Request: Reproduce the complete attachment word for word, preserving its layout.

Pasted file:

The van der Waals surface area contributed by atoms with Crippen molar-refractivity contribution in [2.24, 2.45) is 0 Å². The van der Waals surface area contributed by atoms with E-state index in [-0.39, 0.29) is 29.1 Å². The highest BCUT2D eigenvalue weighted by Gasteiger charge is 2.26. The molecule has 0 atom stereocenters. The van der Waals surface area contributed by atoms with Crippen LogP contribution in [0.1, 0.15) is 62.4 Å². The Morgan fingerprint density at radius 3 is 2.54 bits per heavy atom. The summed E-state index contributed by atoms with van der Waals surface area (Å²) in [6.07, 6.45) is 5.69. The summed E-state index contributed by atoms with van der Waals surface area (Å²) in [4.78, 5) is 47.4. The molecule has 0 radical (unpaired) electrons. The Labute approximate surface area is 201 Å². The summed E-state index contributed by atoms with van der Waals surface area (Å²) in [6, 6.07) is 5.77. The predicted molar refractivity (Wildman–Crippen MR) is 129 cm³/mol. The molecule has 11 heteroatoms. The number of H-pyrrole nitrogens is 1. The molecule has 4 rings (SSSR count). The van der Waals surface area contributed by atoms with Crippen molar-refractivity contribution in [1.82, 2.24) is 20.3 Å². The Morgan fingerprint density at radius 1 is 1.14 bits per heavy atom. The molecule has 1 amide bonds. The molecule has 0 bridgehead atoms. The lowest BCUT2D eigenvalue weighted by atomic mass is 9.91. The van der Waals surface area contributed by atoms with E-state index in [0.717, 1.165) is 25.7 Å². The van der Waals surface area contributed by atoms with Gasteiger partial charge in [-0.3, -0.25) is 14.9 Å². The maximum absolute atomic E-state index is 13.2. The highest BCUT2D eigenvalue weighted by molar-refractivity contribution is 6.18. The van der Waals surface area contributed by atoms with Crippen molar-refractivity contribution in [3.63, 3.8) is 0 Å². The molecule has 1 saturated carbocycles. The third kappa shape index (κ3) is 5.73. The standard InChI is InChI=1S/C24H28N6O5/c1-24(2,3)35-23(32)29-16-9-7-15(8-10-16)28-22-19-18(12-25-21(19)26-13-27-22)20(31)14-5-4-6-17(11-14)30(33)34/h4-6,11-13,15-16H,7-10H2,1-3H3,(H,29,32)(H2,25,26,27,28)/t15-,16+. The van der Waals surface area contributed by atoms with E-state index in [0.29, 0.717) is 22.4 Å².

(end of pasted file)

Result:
The van der Waals surface area contributed by atoms with Crippen molar-refractivity contribution in [2.24, 2.45) is 0 Å². The van der Waals surface area contributed by atoms with E-state index in [-0.39, 0.29) is 29.1 Å². The highest BCUT2D eigenvalue weighted by Gasteiger charge is 2.26. The molecule has 0 atom stereocenters. The van der Waals surface area contributed by atoms with Crippen LogP contribution in [0.1, 0.15) is 62.4 Å². The Morgan fingerprint density at radius 3 is 2.54 bits per heavy atom. The summed E-state index contributed by atoms with van der Waals surface area (Å²) in [6.07, 6.45) is 5.69. The summed E-state index contributed by atoms with van der Waals surface area (Å²) in [4.78, 5) is 47.4. The molecule has 0 radical (unpaired) electrons. The Labute approximate surface area is 201 Å². The summed E-state index contributed by atoms with van der Waals surface area (Å²) in [6, 6.07) is 5.77. The predicted molar refractivity (Wildman–Crippen MR) is 129 cm³/mol. The molecule has 11 heteroatoms. The number of H-pyrrole nitrogens is 1. The molecule has 4 rings (SSSR count). The van der Waals surface area contributed by atoms with Crippen molar-refractivity contribution in [1.82, 2.24) is 20.3 Å². The Morgan fingerprint density at radius 1 is 1.14 bits per heavy atom. The molecule has 1 amide bonds. The molecule has 0 bridgehead atoms. The lowest BCUT2D eigenvalue weighted by atomic mass is 9.91. The van der Waals surface area contributed by atoms with E-state index in [0.717, 1.165) is 25.7 Å². The van der Waals surface area contributed by atoms with Gasteiger partial charge in [-0.3, -0.25) is 14.9 Å². The maximum absolute atomic E-state index is 13.2. The highest BCUT2D eigenvalue weighted by molar-refractivity contribution is 6.18. The van der Waals surface area contributed by atoms with Crippen molar-refractivity contribution in [3.63, 3.8) is 0 Å². The molecule has 1 saturated carbocycles. The third kappa shape index (κ3) is 5.73. The standard InChI is InChI=1S/C24H28N6O5/c1-24(2,3)35-23(32)29-16-9-7-15(8-10-16)28-22-19-18(12-25-21(19)26-13-27-22)20(31)14-5-4-6-17(11-14)30(33)34/h4-6,11-13,15-16H,7-10H2,1-3H3,(H,29,32)(H2,25,26,27,28)/t15-,16+. The van der Waals surface area contributed by atoms with E-state index in [0.29, 0.717) is 22.4 Å².